MATH 2110 Introductory Geometry for Middle School Teachers (Barsamian)

Class Presentation Topics

Each of you will be called upon to make class presentations ten times during the semester. Sometimes these presentations will be about introducing a new concept to the class. Other times, the presentations will involve presenting an example that illustrates a new concept. They will always involve new concepts, which means that to prepare for them, you will need to learn material that has not yet been presented in class. You will always receive your presentation assignment at least a week before you have to make the presentation, and you are welcome to come and discuss your assignment with me in the week before your presentation. Each assignment is worth 10 points, with the points given according to the usual 90,80,70,60 scale. Please note that the Class Presentation assignments *cannot* be made-up in the case of absence, even excused absence, because they involve participation in a class discussion.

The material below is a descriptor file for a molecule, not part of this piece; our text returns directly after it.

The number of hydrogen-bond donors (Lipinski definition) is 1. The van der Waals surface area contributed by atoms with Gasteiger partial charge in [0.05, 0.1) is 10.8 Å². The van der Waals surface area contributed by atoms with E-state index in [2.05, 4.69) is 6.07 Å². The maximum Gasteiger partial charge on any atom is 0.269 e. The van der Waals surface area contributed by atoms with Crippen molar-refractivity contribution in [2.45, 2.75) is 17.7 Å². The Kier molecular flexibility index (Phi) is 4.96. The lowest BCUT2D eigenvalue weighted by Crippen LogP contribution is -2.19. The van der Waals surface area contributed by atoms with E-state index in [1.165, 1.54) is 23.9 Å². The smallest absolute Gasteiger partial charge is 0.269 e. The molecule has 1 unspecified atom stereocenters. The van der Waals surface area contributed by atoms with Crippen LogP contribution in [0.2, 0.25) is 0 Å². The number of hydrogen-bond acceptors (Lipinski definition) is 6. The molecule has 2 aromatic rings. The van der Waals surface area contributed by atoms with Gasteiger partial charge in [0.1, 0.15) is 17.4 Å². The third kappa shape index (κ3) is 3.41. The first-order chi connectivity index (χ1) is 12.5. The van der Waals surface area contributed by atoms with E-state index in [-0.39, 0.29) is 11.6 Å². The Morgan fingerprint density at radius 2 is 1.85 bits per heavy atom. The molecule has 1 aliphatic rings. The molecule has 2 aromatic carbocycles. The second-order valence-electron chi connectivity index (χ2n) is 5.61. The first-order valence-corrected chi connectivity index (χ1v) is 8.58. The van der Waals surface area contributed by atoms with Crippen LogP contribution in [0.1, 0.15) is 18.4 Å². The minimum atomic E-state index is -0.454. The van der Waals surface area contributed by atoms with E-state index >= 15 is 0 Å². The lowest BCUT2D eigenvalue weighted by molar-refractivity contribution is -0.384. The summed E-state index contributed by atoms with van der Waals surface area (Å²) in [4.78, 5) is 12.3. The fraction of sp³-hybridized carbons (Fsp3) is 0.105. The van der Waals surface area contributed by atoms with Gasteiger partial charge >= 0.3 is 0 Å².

The daily assignments are listed below.

**Benedict (CP01):**Present solutions to book exercises 1.2 # 2,4,6**Bown (CP01):**Present solutions to book exercises 1.2 # 18,19

**Chapman (CP01):**Present solutions to book exercises 2.1 # 16,18**Coleman (CP01):**Present a solution to book exercise 2.1 # 22

**Murawski (CP01):**Present solutions to book exercises 2.2 # 28**Rush (CP01):**Present solutions to book exercises 2.2 # 30

**Graham (CP01):**Present solutions to book exercises 2.2 # 8,20**Schwieterman (CP01):**Present solutions to book exercises 2.2 # 36**Silveira (CP01):**Present a solution to book exercise 2.3 # 4**Sullivan (CP01):**Present a solution to book exercise 2.3 # 33, but not using the pattern from the back of the book.

**Benedict (CP02):**Present a solution to book exercise 2.4 # 6**Bown (CP02):**Present a solution to book exercise 2.4 # 28